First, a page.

Eukyariotic telomeric sequences include Grich regions and they can form G4 structures in vitro. However, the question of how many such Grich regions can actually form G4 structures in vivo has not been resolved. The potential to form G4 structures in telomeric sequences in vivo can be shown by in vitro DNA binding experiments with those sequences [2]. For example, telomere endbinding proteins in ciliates can control the formation of G4 DNA structures at telomeres [6]. Interestingly, however, a recent study suggests that endogenous G4 structures in human cells are present largely outside the telomeres [7]. Another work reports that protruding nucleotides in human telomeric sequences destabilize the G4 structure and overhanging sequences influence the folding of the quadruplex [8]. Other examples of Grich regions in genomes are transcriptional start sites, mitotic and meiotic double strand break sites. Although G4 structures have stability with higher temperature than that of canonical double helix structures, many functional regions in genomic sequences have not a few Grich motifs [2], motivating us to investigate further the functional roles of G4 structures.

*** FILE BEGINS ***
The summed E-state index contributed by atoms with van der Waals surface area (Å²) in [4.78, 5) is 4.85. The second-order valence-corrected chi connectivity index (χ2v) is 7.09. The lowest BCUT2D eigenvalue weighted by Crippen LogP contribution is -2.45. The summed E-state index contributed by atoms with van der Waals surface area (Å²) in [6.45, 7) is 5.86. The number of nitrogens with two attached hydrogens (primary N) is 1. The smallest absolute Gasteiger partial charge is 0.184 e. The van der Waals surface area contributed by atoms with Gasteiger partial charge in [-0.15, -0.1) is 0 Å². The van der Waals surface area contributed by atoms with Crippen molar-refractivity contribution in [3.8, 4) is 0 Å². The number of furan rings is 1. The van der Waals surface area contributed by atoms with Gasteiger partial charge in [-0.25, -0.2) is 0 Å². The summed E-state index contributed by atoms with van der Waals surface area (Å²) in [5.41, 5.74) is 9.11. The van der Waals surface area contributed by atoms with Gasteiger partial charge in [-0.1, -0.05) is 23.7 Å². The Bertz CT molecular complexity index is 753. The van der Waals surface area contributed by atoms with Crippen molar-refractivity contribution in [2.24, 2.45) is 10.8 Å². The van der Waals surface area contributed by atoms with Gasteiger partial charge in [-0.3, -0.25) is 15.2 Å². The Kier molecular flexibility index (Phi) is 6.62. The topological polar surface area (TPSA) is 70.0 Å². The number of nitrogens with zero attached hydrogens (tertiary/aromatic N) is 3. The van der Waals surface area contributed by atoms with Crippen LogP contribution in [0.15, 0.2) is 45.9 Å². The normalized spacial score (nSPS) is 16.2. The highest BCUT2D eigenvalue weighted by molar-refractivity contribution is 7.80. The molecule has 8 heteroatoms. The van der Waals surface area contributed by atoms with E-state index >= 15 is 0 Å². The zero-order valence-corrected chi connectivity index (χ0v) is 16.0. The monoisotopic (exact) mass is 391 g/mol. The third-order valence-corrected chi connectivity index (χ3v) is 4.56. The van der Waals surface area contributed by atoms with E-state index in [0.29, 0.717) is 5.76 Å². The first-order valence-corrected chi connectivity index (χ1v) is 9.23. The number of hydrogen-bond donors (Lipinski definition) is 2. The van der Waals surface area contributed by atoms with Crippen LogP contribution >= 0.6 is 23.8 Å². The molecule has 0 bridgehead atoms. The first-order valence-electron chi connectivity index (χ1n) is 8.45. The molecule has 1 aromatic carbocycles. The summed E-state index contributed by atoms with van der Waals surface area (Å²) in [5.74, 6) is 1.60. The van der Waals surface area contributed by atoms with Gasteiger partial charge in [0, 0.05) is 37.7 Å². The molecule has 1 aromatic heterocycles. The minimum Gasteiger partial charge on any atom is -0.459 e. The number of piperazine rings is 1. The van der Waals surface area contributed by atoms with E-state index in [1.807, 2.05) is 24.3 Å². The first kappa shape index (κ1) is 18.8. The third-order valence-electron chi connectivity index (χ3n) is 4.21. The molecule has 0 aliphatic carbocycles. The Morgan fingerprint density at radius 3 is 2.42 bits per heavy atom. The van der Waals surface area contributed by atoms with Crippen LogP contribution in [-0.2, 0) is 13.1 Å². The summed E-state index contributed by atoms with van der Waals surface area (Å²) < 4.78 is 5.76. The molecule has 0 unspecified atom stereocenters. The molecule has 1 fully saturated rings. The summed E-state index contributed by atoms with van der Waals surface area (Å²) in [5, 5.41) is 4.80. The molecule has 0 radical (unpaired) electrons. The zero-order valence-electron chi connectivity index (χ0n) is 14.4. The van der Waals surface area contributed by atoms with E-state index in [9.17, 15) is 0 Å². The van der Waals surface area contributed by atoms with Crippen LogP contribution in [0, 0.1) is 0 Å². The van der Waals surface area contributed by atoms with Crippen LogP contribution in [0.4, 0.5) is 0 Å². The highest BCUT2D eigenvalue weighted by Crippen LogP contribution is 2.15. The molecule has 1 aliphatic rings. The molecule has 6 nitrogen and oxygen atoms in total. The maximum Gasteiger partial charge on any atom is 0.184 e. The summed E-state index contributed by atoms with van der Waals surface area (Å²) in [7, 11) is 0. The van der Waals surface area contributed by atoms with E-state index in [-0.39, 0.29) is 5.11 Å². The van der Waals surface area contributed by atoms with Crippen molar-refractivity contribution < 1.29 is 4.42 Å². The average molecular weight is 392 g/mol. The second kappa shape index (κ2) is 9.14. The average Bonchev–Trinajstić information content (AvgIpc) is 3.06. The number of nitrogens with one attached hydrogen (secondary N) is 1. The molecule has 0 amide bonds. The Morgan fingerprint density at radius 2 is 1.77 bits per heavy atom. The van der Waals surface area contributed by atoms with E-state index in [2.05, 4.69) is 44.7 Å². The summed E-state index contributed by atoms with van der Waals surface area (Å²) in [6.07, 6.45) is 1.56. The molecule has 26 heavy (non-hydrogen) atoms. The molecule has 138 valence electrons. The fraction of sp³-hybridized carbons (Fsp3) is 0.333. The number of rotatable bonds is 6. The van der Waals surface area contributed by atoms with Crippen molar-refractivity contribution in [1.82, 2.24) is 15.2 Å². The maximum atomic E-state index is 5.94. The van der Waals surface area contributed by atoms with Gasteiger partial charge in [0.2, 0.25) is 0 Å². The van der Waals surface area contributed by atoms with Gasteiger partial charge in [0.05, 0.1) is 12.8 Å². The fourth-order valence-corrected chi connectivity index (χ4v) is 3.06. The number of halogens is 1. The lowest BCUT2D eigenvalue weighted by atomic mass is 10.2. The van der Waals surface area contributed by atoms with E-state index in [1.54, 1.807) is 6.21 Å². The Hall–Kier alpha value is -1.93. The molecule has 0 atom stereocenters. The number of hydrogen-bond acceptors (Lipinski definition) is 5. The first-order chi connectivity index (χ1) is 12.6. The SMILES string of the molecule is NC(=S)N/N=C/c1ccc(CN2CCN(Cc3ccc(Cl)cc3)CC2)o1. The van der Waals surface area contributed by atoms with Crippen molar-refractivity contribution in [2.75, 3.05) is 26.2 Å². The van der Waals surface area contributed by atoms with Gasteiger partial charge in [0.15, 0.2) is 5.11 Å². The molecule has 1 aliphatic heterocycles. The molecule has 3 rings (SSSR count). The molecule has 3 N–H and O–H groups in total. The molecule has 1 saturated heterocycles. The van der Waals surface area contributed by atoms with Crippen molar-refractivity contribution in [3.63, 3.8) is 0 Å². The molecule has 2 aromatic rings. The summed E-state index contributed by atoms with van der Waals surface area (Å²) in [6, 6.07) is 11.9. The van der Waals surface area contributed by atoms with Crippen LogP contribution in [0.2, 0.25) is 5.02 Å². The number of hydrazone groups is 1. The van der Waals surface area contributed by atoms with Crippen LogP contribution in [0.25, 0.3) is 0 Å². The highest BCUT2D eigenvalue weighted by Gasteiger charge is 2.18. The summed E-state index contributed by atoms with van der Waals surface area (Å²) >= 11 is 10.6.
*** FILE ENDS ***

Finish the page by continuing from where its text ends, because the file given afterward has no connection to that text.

Since little is known about the functions of G4 structures and genomescale wetlab experiments with nuclear magnetic resonance (NMR) spectroscopy for structural analysis [9] are not feasible, several computational efforts have been made on identifying the locations of potential G4 sequences in genomic DNAs and inferring their functions by comparative sequence analysis using related genes with known functions [10, 11]. In principle, G4 motifs can be represented by a regular expression G^{+}N ^{∗}G^{+}N^{∗}G^{+}N^{∗}G^{+}, where 'N' shows an arbitrary base including G, '+' denotes at least one repeat of the preceding symbol and '∗' means at least zero repeats. Due to this simple pattern of G4 motifs, several in silico methods have been proposed to detect G4 sequences in genomes using pattern matching with regular expression [12–16]. Moreover, regular expressionbased methods that incorporate a simple scoring scheme are proposed [17–19]. Another computational study focuses on thermodynamic stability of G4 structures using Gaussian process regression [20]. Although the pattern matching approaches can detect many G4 motifs in genomic sequences quite fast, it is pointed out that the majority of these motifs may be false positive G4 sequences [21, 22].